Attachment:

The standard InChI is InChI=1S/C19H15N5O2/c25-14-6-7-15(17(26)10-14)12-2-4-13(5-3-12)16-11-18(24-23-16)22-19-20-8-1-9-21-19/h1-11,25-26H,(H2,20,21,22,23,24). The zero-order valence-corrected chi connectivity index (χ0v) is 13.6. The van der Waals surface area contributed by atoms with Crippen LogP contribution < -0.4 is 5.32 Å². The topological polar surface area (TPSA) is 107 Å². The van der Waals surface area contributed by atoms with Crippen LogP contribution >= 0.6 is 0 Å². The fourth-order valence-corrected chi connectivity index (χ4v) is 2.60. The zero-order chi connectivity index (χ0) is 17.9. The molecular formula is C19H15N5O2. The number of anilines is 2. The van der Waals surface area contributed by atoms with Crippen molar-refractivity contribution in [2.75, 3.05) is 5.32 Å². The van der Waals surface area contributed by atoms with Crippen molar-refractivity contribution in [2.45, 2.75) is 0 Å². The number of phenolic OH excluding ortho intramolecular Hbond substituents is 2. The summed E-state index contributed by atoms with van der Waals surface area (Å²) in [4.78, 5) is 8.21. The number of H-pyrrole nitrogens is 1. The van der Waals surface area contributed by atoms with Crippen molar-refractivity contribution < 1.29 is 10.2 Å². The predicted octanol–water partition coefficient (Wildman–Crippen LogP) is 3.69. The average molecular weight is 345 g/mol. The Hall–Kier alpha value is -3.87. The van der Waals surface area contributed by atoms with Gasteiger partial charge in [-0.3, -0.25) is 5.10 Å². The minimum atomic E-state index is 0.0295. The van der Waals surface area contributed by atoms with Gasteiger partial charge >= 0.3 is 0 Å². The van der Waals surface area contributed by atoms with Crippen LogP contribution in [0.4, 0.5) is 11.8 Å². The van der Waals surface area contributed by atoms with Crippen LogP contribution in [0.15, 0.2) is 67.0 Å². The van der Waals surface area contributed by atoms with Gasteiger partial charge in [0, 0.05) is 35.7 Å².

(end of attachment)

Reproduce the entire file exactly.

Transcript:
The standard InChI is InChI=1S/C19H15N5O2/c25-14-6-7-15(17(26)10-14)12-2-4-13(5-3-12)16-11-18(24-23-16)22-19-20-8-1-9-21-19/h1-11,25-26H,(H2,20,21,22,23,24). The zero-order valence-corrected chi connectivity index (χ0v) is 13.6. The van der Waals surface area contributed by atoms with Crippen LogP contribution < -0.4 is 5.32 Å². The topological polar surface area (TPSA) is 107 Å². The van der Waals surface area contributed by atoms with Crippen LogP contribution >= 0.6 is 0 Å². The fourth-order valence-corrected chi connectivity index (χ4v) is 2.60. The zero-order chi connectivity index (χ0) is 17.9. The molecular formula is C19H15N5O2. The number of anilines is 2. The van der Waals surface area contributed by atoms with Crippen molar-refractivity contribution in [2.75, 3.05) is 5.32 Å². The van der Waals surface area contributed by atoms with Crippen molar-refractivity contribution in [2.45, 2.75) is 0 Å². The number of phenolic OH excluding ortho intramolecular Hbond substituents is 2. The summed E-state index contributed by atoms with van der Waals surface area (Å²) in [4.78, 5) is 8.21. The number of H-pyrrole nitrogens is 1. The van der Waals surface area contributed by atoms with Crippen molar-refractivity contribution < 1.29 is 10.2 Å². The predicted octanol–water partition coefficient (Wildman–Crippen LogP) is 3.69. The average molecular weight is 345 g/mol. The Hall–Kier alpha value is -3.87. The van der Waals surface area contributed by atoms with Gasteiger partial charge in [-0.3, -0.25) is 5.10 Å². The minimum atomic E-state index is 0.0295. The van der Waals surface area contributed by atoms with Gasteiger partial charge >= 0.3 is 0 Å². The van der Waals surface area contributed by atoms with Crippen LogP contribution in [0.4, 0.5) is 11.8 Å². The van der Waals surface area contributed by atoms with Crippen LogP contribution in [0.15, 0.2) is 67.0 Å². The van der Waals surface area contributed by atoms with Gasteiger partial charge in [0, 0.05) is 35.7 Å².